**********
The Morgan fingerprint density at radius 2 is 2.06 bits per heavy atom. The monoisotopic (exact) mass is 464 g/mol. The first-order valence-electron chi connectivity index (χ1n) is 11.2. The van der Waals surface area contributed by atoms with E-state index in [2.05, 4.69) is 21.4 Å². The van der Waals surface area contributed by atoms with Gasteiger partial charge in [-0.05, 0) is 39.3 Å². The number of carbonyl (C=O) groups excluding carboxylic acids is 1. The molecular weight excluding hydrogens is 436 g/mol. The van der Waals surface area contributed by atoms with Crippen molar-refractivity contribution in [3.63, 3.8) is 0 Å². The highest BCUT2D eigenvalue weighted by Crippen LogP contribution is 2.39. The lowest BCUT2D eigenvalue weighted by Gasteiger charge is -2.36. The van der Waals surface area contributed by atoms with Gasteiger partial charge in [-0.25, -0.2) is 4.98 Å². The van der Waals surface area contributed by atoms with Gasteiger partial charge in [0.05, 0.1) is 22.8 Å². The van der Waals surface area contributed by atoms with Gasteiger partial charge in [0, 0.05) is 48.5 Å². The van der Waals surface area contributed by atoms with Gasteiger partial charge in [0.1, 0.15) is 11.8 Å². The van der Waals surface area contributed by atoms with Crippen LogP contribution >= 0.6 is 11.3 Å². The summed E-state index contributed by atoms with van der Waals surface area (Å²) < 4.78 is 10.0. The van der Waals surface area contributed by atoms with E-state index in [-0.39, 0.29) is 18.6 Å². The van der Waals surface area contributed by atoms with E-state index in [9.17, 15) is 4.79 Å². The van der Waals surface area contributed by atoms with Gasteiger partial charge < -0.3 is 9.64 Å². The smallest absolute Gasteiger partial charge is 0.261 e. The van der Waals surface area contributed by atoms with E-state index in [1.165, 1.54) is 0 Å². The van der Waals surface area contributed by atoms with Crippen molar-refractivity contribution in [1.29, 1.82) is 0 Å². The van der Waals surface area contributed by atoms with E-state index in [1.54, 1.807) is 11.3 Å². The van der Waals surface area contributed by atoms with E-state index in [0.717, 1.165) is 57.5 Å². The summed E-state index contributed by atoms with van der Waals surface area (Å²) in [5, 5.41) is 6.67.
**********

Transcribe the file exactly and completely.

The Morgan fingerprint density at radius 2 is 2.06 bits per heavy atom. The monoisotopic (exact) mass is 464 g/mol. The first-order valence-electron chi connectivity index (χ1n) is 11.2. The van der Waals surface area contributed by atoms with E-state index in [2.05, 4.69) is 21.4 Å². The van der Waals surface area contributed by atoms with Gasteiger partial charge in [-0.05, 0) is 39.3 Å². The number of carbonyl (C=O) groups excluding carboxylic acids is 1. The molecular weight excluding hydrogens is 436 g/mol. The van der Waals surface area contributed by atoms with Crippen molar-refractivity contribution in [3.63, 3.8) is 0 Å². The highest BCUT2D eigenvalue weighted by Crippen LogP contribution is 2.39. The lowest BCUT2D eigenvalue weighted by Gasteiger charge is -2.36. The van der Waals surface area contributed by atoms with Gasteiger partial charge in [-0.25, -0.2) is 4.98 Å². The van der Waals surface area contributed by atoms with Gasteiger partial charge in [0.05, 0.1) is 22.8 Å². The van der Waals surface area contributed by atoms with Gasteiger partial charge in [0, 0.05) is 48.5 Å². The van der Waals surface area contributed by atoms with Gasteiger partial charge in [0.1, 0.15) is 11.8 Å². The van der Waals surface area contributed by atoms with Crippen LogP contribution >= 0.6 is 11.3 Å². The summed E-state index contributed by atoms with van der Waals surface area (Å²) < 4.78 is 10.0. The van der Waals surface area contributed by atoms with E-state index in [-0.39, 0.29) is 18.6 Å². The van der Waals surface area contributed by atoms with E-state index in [9.17, 15) is 4.79 Å². The van der Waals surface area contributed by atoms with Gasteiger partial charge < -0.3 is 9.64 Å². The smallest absolute Gasteiger partial charge is 0.261 e. The van der Waals surface area contributed by atoms with E-state index in [1.165, 1.54) is 0 Å². The van der Waals surface area contributed by atoms with Crippen molar-refractivity contribution in [1.29, 1.82) is 0 Å². The van der Waals surface area contributed by atoms with E-state index in [1.54, 1.807) is 11.3 Å². The van der Waals surface area contributed by atoms with E-state index in [0.717, 1.165) is 57.5 Å². The summed E-state index contributed by atoms with van der Waals surface area (Å²) in [5, 5.41) is 6.67.